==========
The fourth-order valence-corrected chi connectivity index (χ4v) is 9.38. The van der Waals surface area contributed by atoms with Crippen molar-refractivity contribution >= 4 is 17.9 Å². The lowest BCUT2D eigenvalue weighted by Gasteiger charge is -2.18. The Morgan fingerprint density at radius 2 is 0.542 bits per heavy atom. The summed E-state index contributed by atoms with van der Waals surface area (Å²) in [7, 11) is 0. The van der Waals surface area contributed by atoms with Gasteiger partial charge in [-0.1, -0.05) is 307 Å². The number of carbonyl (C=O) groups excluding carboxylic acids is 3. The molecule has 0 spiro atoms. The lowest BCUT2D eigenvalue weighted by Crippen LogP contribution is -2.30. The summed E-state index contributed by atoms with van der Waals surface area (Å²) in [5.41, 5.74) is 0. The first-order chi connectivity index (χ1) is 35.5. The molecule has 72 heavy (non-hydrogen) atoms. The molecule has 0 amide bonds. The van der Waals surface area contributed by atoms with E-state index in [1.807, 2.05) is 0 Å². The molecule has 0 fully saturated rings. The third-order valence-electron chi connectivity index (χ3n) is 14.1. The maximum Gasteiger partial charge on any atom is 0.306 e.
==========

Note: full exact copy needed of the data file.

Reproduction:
The fourth-order valence-corrected chi connectivity index (χ4v) is 9.38. The van der Waals surface area contributed by atoms with Crippen molar-refractivity contribution >= 4 is 17.9 Å². The lowest BCUT2D eigenvalue weighted by Gasteiger charge is -2.18. The Morgan fingerprint density at radius 2 is 0.542 bits per heavy atom. The summed E-state index contributed by atoms with van der Waals surface area (Å²) in [7, 11) is 0. The van der Waals surface area contributed by atoms with Gasteiger partial charge in [-0.1, -0.05) is 307 Å². The number of carbonyl (C=O) groups excluding carboxylic acids is 3. The molecule has 0 spiro atoms. The lowest BCUT2D eigenvalue weighted by Crippen LogP contribution is -2.30. The summed E-state index contributed by atoms with van der Waals surface area (Å²) in [5.41, 5.74) is 0. The first-order chi connectivity index (χ1) is 35.5. The molecule has 72 heavy (non-hydrogen) atoms. The molecule has 0 amide bonds. The van der Waals surface area contributed by atoms with E-state index in [1.807, 2.05) is 0 Å². The molecule has 0 fully saturated rings. The third-order valence-electron chi connectivity index (χ3n) is 14.1. The maximum Gasteiger partial charge on any atom is 0.306 e.